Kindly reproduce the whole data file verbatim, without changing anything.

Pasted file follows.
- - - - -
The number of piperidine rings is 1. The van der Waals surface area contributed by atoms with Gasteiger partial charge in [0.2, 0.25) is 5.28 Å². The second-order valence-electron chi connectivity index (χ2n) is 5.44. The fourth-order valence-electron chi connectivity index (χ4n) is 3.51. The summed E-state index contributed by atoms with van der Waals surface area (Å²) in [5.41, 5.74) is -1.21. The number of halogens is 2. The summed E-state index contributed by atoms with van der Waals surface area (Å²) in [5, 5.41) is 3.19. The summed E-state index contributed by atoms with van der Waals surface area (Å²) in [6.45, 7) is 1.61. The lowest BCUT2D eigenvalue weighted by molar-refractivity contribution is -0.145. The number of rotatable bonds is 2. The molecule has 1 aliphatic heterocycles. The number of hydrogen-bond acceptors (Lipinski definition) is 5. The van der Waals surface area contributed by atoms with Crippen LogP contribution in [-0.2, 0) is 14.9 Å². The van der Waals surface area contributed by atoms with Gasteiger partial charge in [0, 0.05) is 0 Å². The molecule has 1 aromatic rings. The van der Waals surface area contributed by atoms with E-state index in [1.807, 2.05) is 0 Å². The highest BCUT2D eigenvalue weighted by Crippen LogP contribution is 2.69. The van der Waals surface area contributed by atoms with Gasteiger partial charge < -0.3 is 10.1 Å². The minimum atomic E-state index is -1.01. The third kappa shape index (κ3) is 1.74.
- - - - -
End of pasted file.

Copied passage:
The number of piperidine rings is 1. The van der Waals surface area contributed by atoms with Gasteiger partial charge in [0.2, 0.25) is 5.28 Å². The second-order valence-electron chi connectivity index (χ2n) is 5.44. The fourth-order valence-electron chi connectivity index (χ4n) is 3.51. The summed E-state index contributed by atoms with van der Waals surface area (Å²) in [5.41, 5.74) is -1.21. The number of halogens is 2. The summed E-state index contributed by atoms with van der Waals surface area (Å²) in [5, 5.41) is 3.19. The summed E-state index contributed by atoms with van der Waals surface area (Å²) in [6.45, 7) is 1.61. The lowest BCUT2D eigenvalue weighted by molar-refractivity contribution is -0.145. The number of rotatable bonds is 2. The molecule has 1 aliphatic heterocycles. The number of hydrogen-bond acceptors (Lipinski definition) is 5. The van der Waals surface area contributed by atoms with Crippen LogP contribution in [-0.2, 0) is 14.9 Å². The van der Waals surface area contributed by atoms with Gasteiger partial charge in [0, 0.05) is 0 Å². The molecule has 1 aromatic rings. The van der Waals surface area contributed by atoms with E-state index in [1.807, 2.05) is 0 Å². The highest BCUT2D eigenvalue weighted by Crippen LogP contribution is 2.69. The van der Waals surface area contributed by atoms with Gasteiger partial charge < -0.3 is 10.1 Å². The minimum atomic E-state index is -1.01. The third kappa shape index (κ3) is 1.74.